The Right Stuff?
Stone has always wanted to go to space. Growing up, he was enthralled by John Glenn´s historic first orbital mission of Earth in 1962. "From that point on, I focused on becoming an astronaut," he says. "I was motivated to get a Ph.D. [in structural engineering] by that ambition. I built a rsum that included learning to fly with the goal of getting into space." In 1989 Stone got what looked like a big break. He was one of 60 finalists, chosen from a pool of 10,000 applicants, who were summoned to NASA headquarters to try out for the Astronaut Corps.
In Stone´s recollection, he aced a battery of physical, mental and emotional tests (20/50 vision in one eye was the only significant strike against him), and after several days, he was called into a conference room for a critical interview before a panel of senior astronauts. After several easy questions from the group, a space-shuttle veteran named Guy Bluford asked Stone if he had any regrets in life. He said he had none. Bluford asked again. Silence is not Stone´s strong suit-his personality is essentially that of an eight-year-old with attention-deficit disorder-and this time he said, "My financial status. I need about $2 billion." "What would you do with that?" Bluford asked incredulously. "I´d land a private exploration team on the moon," Stone replied.
Over the past decade, Stone had made himself into a space savant. His day job was as an automation expert at the National Institute of Standards and Technology, but in his spare time he published scientific papers on life support, rocket propulsion and spacecraft design. His technical genius and space fervor became known, and in 1982 he was selected for a congressional panel that reviewed existing space-station plans and, later, for another federal panel that spent five years developing one of its own.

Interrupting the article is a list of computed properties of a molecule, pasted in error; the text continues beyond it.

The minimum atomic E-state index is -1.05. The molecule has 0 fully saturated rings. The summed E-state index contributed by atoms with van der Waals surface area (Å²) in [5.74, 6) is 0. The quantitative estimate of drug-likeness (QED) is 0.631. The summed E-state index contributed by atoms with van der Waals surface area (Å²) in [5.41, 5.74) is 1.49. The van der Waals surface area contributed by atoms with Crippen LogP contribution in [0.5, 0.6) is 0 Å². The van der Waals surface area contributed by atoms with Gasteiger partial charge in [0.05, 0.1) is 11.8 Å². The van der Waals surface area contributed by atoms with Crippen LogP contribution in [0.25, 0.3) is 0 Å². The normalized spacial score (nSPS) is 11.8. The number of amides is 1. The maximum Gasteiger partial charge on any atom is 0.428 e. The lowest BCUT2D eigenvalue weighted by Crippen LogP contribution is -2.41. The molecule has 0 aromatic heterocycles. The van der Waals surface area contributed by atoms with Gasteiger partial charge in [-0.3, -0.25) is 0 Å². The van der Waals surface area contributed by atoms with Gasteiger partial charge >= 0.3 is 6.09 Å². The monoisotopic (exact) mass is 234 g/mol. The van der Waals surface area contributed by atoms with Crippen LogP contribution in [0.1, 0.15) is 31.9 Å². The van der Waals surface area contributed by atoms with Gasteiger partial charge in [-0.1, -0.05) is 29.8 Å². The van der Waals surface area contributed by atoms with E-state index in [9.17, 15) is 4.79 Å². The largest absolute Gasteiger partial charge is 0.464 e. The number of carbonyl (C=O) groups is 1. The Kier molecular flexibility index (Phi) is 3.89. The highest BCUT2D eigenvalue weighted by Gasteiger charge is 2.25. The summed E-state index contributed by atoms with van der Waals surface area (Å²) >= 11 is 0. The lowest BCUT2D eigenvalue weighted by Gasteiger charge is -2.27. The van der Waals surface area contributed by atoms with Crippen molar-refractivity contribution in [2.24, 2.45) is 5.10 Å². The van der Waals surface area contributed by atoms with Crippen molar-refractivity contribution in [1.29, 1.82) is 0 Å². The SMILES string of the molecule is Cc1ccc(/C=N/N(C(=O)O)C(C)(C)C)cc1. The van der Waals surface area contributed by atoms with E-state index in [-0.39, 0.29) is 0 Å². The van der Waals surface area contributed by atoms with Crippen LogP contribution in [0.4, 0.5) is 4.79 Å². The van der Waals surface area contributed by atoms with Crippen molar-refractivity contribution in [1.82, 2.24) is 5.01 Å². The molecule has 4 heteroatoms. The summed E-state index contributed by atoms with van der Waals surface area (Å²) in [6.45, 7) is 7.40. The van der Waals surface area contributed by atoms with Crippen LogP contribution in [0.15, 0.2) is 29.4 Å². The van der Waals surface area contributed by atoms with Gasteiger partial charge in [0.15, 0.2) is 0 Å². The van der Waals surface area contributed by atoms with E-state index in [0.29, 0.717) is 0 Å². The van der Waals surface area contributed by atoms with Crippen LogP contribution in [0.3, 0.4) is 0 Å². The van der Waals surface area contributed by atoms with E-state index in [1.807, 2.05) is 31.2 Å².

Still, no matter how much Stone thought he knew, his comment before the astronaut panel showed arrogance and a lack of restraint, and it didn´t go over well. "Son, within your prospective tenure as an astronaut, it is highly unlikely that NASA will return to the moon," growled Don Puddy, a revered flight director at Johnson Space Center.
"It was like somebody taking a pin and sticking it right into that little balloon of hope that I had been growing for all of those years," Stone recently recalled. "It was like, "Dudes, if you´re not interested in exploration, then what the hell are you doing up there?´ " Stone was sent home. And that, he says, was OK. The space agency´s exploration component was "gutless," he decided, and he had other ideas. With a little help from others at NASA-he still greatly respected the agency´s scientists-and a lot of work on his own, he would find other ways to contribute to the exploration of far-off worlds.single page
Five amazing, clean technologies that will set us free, in this month's energy-focused issue. Also: how to build a better bomb detector, the robotic toys that are raising your children, a human catapult, the world's smallest arcade, and much more.